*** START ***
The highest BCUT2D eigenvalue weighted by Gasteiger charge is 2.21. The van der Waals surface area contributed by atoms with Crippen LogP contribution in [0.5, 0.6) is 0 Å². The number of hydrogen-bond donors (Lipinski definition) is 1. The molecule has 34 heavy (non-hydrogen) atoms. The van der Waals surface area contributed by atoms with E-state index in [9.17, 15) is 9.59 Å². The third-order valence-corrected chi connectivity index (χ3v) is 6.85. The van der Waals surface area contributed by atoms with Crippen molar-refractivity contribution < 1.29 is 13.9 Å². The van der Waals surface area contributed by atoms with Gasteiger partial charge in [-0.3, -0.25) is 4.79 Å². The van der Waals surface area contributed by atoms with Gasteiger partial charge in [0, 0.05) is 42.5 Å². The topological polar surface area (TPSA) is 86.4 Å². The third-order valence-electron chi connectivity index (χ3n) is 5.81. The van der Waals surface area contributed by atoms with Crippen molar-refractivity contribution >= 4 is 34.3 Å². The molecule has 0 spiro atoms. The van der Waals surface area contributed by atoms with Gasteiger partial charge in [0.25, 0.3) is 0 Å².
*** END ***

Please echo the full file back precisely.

The highest BCUT2D eigenvalue weighted by Gasteiger charge is 2.21. The van der Waals surface area contributed by atoms with Crippen LogP contribution in [0.5, 0.6) is 0 Å². The number of hydrogen-bond donors (Lipinski definition) is 1. The molecule has 34 heavy (non-hydrogen) atoms. The van der Waals surface area contributed by atoms with E-state index in [9.17, 15) is 9.59 Å². The third-order valence-corrected chi connectivity index (χ3v) is 6.85. The van der Waals surface area contributed by atoms with Crippen molar-refractivity contribution < 1.29 is 13.9 Å². The van der Waals surface area contributed by atoms with Gasteiger partial charge in [-0.3, -0.25) is 4.79 Å². The van der Waals surface area contributed by atoms with Gasteiger partial charge in [0, 0.05) is 42.5 Å². The topological polar surface area (TPSA) is 86.4 Å². The third-order valence-electron chi connectivity index (χ3n) is 5.81. The van der Waals surface area contributed by atoms with Crippen molar-refractivity contribution >= 4 is 34.3 Å². The molecule has 0 spiro atoms. The van der Waals surface area contributed by atoms with Gasteiger partial charge in [0.25, 0.3) is 0 Å².